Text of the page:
Posts by William Holt
With steep tuition making higher education unaffordable for many families, colleges and universities are being pressed to embrace innovative learning tools that can make earning a degree far cheaper. While a four-year bachelor’s degree is still considered an essential ticket into a competitive job market, experts agree that colleges have little choice but to adapt to changing technological and economic realities.
For some colleges, the future includes massive open online courses (MOOCs) that can free up students struggling to balance academics with work and also reach an exponentially greater number of learners. Other institutions reject the digital approach altogether, stressing hands-on experience over more theoretical coursework.
In March, Britain’s Institute for Public Policy Research released a paper on the challenges facing the modern university titled “An Avalanche Is Coming.” The foreboding title sent a blunt message to traditional academic institutions: Move quickly to embrace new technologies, or prepare to become obsolete.
To meet such warnings head-on, an increasing number of high-profile colleges and universities now offer their most popular classes as MOOCs.
When 21-year-old Vanessa Cagno lost out on a spring internship with the boutique marketing firm MKG, she redoubled her efforts.
“I knew that for the summer I had to do something to stand out,” she said. “I specifically got a Twitter for that. I didn’t have a smartphone, so it was a very concerted effort.”
“With anything interesting, I’d make sure to give them a shout-out,” Cagno said.
Now, the senior at Rutgers University School of Business is finishing her summer as MKG’s executive intern. And MKG says her persistent Twitter stalking helped land her the job.
“I didn’t know how powerful social media could be,” Cagno said. “At MKG, they told me that they looked for my application specifically because they had seen me on Twitter.”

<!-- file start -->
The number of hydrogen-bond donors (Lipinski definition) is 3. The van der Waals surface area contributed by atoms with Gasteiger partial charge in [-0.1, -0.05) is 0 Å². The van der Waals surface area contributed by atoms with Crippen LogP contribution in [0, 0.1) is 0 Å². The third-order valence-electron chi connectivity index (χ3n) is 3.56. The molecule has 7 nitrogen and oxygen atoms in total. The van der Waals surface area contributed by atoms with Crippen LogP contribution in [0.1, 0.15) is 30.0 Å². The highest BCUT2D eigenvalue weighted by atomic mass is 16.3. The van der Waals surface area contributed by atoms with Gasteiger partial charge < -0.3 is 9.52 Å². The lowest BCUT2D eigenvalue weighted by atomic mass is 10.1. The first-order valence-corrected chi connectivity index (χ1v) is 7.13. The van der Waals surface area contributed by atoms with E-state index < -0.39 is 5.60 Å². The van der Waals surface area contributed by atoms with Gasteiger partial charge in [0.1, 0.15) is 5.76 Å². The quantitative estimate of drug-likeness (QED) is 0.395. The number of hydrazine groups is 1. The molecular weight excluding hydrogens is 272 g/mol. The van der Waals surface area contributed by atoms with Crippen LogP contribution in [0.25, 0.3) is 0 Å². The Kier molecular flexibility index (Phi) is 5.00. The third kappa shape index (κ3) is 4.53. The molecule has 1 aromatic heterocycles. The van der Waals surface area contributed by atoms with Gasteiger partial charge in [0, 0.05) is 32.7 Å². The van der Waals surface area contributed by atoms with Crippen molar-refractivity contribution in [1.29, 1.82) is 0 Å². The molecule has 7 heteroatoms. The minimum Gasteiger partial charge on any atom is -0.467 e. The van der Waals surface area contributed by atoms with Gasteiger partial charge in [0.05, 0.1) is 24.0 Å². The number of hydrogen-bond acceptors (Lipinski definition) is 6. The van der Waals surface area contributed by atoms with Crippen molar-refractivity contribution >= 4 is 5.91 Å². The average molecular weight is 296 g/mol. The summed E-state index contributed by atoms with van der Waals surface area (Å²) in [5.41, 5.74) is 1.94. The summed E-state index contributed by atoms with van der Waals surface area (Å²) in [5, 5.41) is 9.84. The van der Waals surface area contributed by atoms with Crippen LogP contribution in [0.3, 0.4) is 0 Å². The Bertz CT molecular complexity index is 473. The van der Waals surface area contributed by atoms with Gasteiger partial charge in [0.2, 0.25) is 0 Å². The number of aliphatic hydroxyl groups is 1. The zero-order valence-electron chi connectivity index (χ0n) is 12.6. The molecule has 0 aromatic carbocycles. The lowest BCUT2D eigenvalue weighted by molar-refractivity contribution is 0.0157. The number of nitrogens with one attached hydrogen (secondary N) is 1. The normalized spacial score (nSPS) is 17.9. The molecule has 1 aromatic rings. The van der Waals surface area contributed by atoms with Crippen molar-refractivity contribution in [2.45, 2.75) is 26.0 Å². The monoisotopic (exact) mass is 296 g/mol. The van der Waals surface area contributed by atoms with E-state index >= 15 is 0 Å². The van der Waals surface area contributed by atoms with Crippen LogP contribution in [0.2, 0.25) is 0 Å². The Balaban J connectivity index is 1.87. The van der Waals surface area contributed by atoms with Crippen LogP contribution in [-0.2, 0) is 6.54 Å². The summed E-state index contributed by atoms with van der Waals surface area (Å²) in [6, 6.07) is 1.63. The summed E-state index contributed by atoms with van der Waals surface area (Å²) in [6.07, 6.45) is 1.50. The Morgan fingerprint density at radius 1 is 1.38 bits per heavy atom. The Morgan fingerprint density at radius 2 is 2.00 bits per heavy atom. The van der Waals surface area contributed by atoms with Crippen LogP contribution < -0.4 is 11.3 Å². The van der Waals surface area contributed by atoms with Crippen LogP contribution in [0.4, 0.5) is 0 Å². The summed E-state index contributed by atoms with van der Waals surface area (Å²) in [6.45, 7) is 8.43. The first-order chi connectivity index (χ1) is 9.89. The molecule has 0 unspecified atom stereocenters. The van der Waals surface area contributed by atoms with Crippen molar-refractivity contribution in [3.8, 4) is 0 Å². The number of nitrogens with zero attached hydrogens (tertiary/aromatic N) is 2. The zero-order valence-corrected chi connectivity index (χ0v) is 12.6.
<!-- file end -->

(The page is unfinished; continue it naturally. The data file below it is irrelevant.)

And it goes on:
While Schepp said he doesn’t have any horror stories, he suggested that more and more people are taking steps to avoid the usual pratfalls.
It's Sunday morning, and for illustrator Travis Millard, it's time to do battle — over pancakes. Armed with squeeze bottles full of batter, the 37-year-old Los Angeles illustrator creates edible artwork right in the griddle — from his favorite Ghostbusters character to the punk bands he listened to as a teenager.
Before wolfing down his works each week, he takes photos and posts them on his Instagram with the hashtag #pancakemorning.
Three thousand miles away in New York, no one watches closer than his buddy, Vice magazine co-founder Gavin McInnes, 43, who's constantly trying to figure out how to one-up Millard.
“It’s becoming almost the only thing I think about all week, which is becoming a little unhealthy,” Millard joked.
On June 16, McInnes tried to top Millard’s pancake drawing of a pocketknife with his griddle-cooked rendering of a sword. On July 21, Millard’s Slimer squared off against McInnes Captain America, while a set of nunchaku went up against the Tapatío hot sauce mascot just a week later.
“I decided I would steal his thunder and beat him at his own game,” he said.